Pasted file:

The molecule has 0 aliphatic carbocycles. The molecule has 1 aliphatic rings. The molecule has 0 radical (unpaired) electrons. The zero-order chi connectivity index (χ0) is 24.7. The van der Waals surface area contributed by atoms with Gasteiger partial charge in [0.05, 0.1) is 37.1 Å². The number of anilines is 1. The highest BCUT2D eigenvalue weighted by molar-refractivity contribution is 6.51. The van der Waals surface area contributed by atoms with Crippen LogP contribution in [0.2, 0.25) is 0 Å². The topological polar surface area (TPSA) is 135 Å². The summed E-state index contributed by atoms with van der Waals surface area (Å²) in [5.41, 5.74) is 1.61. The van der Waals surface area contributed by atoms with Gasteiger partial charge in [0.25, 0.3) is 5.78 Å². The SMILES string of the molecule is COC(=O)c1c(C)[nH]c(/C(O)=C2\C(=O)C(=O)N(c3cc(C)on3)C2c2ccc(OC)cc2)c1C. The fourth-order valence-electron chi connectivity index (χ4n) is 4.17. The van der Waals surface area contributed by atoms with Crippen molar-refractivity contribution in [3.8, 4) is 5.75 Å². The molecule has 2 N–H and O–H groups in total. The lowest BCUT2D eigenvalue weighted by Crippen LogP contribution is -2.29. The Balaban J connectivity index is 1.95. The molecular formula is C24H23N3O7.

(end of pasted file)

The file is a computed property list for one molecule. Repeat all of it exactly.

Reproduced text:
The molecule has 0 aliphatic carbocycles. The molecule has 1 aliphatic rings. The molecule has 0 radical (unpaired) electrons. The zero-order chi connectivity index (χ0) is 24.7. The van der Waals surface area contributed by atoms with Gasteiger partial charge in [0.05, 0.1) is 37.1 Å². The number of anilines is 1. The highest BCUT2D eigenvalue weighted by molar-refractivity contribution is 6.51. The van der Waals surface area contributed by atoms with Crippen LogP contribution in [0.2, 0.25) is 0 Å². The topological polar surface area (TPSA) is 135 Å². The summed E-state index contributed by atoms with van der Waals surface area (Å²) in [5.41, 5.74) is 1.61. The van der Waals surface area contributed by atoms with Gasteiger partial charge in [0.25, 0.3) is 5.78 Å². The SMILES string of the molecule is COC(=O)c1c(C)[nH]c(/C(O)=C2\C(=O)C(=O)N(c3cc(C)on3)C2c2ccc(OC)cc2)c1C. The fourth-order valence-electron chi connectivity index (χ4n) is 4.17. The van der Waals surface area contributed by atoms with Crippen molar-refractivity contribution in [3.8, 4) is 5.75 Å². The molecule has 2 N–H and O–H groups in total. The lowest BCUT2D eigenvalue weighted by Crippen LogP contribution is -2.29. The Balaban J connectivity index is 1.95. The molecular formula is C24H23N3O7.